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NEW: Jane Shelton

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Now the election date is set, there are optimists (home business) and pessimists (larger enterprises).

The challenge of choice

Jane Shelton

The election has been called and your life just changed. So are you an optimist or a pessimist?

Now that the race to the GG’s house has been run and the poll set for 24 November, home business owners had better brush up on the basics of marketing.

There are two quite distinct views of what we will face in the run up to Christmas – the optimistic view from the home business perspective and the pessimistic view from the medium enterprise perspective.

The optimistic view from the home based perspective is looking forward to major infrastructure projects, new solar and high tech opportunities, major improvements to local heath and education services and a genuine high speed broadband network to give access to a world market. 

This optimistic perspective also requires a total review of the basics of marketing efforts for SMEs because it will be vital to expand our export of professional services, invite a larger number of tourists who want to come to the great Aussie wild country and consider becoming a distributor of new products, services and experiences being generated from a more open and international Australia.

Meanwhile the pessimistic, big end of town will be cutting back expenditure, delaying major projects and promoting the view that a change of government will turn back the clock. There’s likely to be the continued promotion of the fear that interest rates will go back to the worrying days of Hawke and Keating, a focus on more troops in Afghanistan, increased intake of skilled refugees to feed the labour market and even more IR hype and scare tactics that unions are taking over the country.

Under either scenario, it is going to require a great deal of determined strategic marketing to create new customer bases and expand on the basic skills that have been supported by the resources boom of the last decade.

The pessimistic scenario requires advertising and deep discounts to win the attention of a depressed, anxious community that fears a change of government and put away up to $150,000 a year into a super fund. The optimistic scenario requires an emphasis on relationship marketing, appointment of people to reach out to new territories and a commitment to high quality, premium customer service and increased margins that are invested in innovation, creativity and staff development.

Home business operators who want to adopt the optimistic path must invest time and effort in finding out what their customer segments need, want, hope and believe that they can get from a relationship with smaller, more responsive business suppliers. They need to get close to customers, ask them questions about service and their perceptions about the relationship with the home business. The four Ps become critical for the success of home business:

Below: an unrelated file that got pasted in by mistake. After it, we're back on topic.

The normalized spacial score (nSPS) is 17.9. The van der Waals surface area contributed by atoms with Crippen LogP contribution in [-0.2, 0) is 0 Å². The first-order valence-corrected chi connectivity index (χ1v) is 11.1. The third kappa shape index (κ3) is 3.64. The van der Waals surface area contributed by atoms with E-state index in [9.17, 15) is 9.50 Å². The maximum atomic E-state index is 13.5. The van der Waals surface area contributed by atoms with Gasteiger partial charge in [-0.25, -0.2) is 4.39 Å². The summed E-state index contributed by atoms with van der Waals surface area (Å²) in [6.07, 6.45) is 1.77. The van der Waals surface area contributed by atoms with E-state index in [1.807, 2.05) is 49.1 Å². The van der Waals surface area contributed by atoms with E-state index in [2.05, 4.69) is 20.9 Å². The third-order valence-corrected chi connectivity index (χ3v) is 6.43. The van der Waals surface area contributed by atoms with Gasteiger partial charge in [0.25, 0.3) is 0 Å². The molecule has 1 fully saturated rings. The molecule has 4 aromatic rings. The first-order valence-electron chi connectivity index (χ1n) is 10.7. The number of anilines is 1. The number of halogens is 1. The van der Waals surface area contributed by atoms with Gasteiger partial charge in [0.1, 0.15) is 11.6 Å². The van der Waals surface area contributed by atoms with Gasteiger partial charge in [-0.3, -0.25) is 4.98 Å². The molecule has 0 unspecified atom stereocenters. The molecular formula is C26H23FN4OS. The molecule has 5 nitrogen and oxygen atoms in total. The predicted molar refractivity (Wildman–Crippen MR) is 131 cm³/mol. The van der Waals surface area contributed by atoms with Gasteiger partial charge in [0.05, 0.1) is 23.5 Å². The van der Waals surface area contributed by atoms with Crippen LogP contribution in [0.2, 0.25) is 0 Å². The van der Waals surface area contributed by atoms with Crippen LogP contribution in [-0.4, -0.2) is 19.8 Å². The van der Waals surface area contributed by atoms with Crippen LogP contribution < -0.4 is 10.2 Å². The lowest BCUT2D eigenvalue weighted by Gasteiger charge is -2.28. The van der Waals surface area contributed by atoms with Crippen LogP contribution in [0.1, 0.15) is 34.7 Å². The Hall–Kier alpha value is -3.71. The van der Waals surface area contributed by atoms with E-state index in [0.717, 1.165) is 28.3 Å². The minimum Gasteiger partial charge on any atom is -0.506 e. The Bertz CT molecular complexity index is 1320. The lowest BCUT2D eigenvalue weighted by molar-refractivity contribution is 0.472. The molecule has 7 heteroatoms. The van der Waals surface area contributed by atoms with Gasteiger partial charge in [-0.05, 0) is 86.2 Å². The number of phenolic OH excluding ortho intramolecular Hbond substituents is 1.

• Product – home business have to focus on value creation and value delivery even more than the big end of town and need to be innovative to capture new market trends.
  • Price – do a competitive assessment to see what’s happening in your industry, find out what competitors are offering and decide on your positioning within the market.
  • Promotion – advertising, public relations, direct mail, publicity (local newspapers love to do stories about successful people in local areas) but have you contacted the journalists to let them know about your home business? Use internet with a fantastic website, business networks, word-of-mouth, attend trade shows.
  • Place – yes, your business operates from home, but your products could be global in distribution through the net and home business operators need to be supply-chain savvy to ensure no delivery hiccups.

Elections, like hurricanes, have a safe spot in the eye of the storm. The key to success is to prepare for the worst through increasing your marketing effort and be ready to get things going again when the winds of electoral change have blown past.

 

 

Dr Jane Shelton not only runs a business from home but is doing business research into people working from home. She is managing director of Marshall Place Associates, Melbourne’s independent think tank, and CEO (honourary) for ‘Life. Be in it.’ International. Shelton has a Doctorate in Business Administration at the Australian Graduate School of Entrepreneurship (AGSE) at Swinburne University of Technology after a Master of Arts in Public Policy at Melbourne University and a Bachelor of Business in banking and finance at Monash University.

For more Home Business blogs, click here .

 

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